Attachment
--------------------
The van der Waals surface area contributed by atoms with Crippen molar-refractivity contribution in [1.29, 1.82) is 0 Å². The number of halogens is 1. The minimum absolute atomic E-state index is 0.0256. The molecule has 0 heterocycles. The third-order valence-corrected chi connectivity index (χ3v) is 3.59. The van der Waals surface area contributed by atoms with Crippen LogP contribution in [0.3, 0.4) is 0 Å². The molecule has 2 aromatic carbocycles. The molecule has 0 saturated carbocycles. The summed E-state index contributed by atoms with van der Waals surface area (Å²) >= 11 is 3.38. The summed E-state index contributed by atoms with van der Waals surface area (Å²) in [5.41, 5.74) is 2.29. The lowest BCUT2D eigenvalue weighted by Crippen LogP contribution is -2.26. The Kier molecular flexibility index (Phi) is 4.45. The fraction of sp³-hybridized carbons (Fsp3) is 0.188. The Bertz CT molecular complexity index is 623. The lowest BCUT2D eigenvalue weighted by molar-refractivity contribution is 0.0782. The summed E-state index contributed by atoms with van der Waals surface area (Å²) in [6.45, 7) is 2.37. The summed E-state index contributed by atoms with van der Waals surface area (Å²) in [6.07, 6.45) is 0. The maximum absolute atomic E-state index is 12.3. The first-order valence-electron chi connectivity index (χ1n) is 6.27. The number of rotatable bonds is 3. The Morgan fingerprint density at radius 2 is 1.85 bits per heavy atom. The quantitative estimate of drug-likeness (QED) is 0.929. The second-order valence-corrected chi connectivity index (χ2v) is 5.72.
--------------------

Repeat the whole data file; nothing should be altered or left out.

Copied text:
The van der Waals surface area contributed by atoms with Crippen molar-refractivity contribution in [1.29, 1.82) is 0 Å². The number of halogens is 1. The minimum absolute atomic E-state index is 0.0256. The molecule has 0 heterocycles. The third-order valence-corrected chi connectivity index (χ3v) is 3.59. The van der Waals surface area contributed by atoms with Crippen LogP contribution in [0.3, 0.4) is 0 Å². The molecule has 2 aromatic carbocycles. The molecule has 0 saturated carbocycles. The summed E-state index contributed by atoms with van der Waals surface area (Å²) >= 11 is 3.38. The summed E-state index contributed by atoms with van der Waals surface area (Å²) in [5.41, 5.74) is 2.29. The lowest BCUT2D eigenvalue weighted by Crippen LogP contribution is -2.26. The Kier molecular flexibility index (Phi) is 4.45. The fraction of sp³-hybridized carbons (Fsp3) is 0.188. The Bertz CT molecular complexity index is 623. The lowest BCUT2D eigenvalue weighted by molar-refractivity contribution is 0.0782. The summed E-state index contributed by atoms with van der Waals surface area (Å²) in [6.45, 7) is 2.37. The summed E-state index contributed by atoms with van der Waals surface area (Å²) in [6.07, 6.45) is 0. The maximum absolute atomic E-state index is 12.3. The first-order valence-electron chi connectivity index (χ1n) is 6.27. The number of rotatable bonds is 3. The Morgan fingerprint density at radius 2 is 1.85 bits per heavy atom. The quantitative estimate of drug-likeness (QED) is 0.929. The second-order valence-corrected chi connectivity index (χ2v) is 5.72.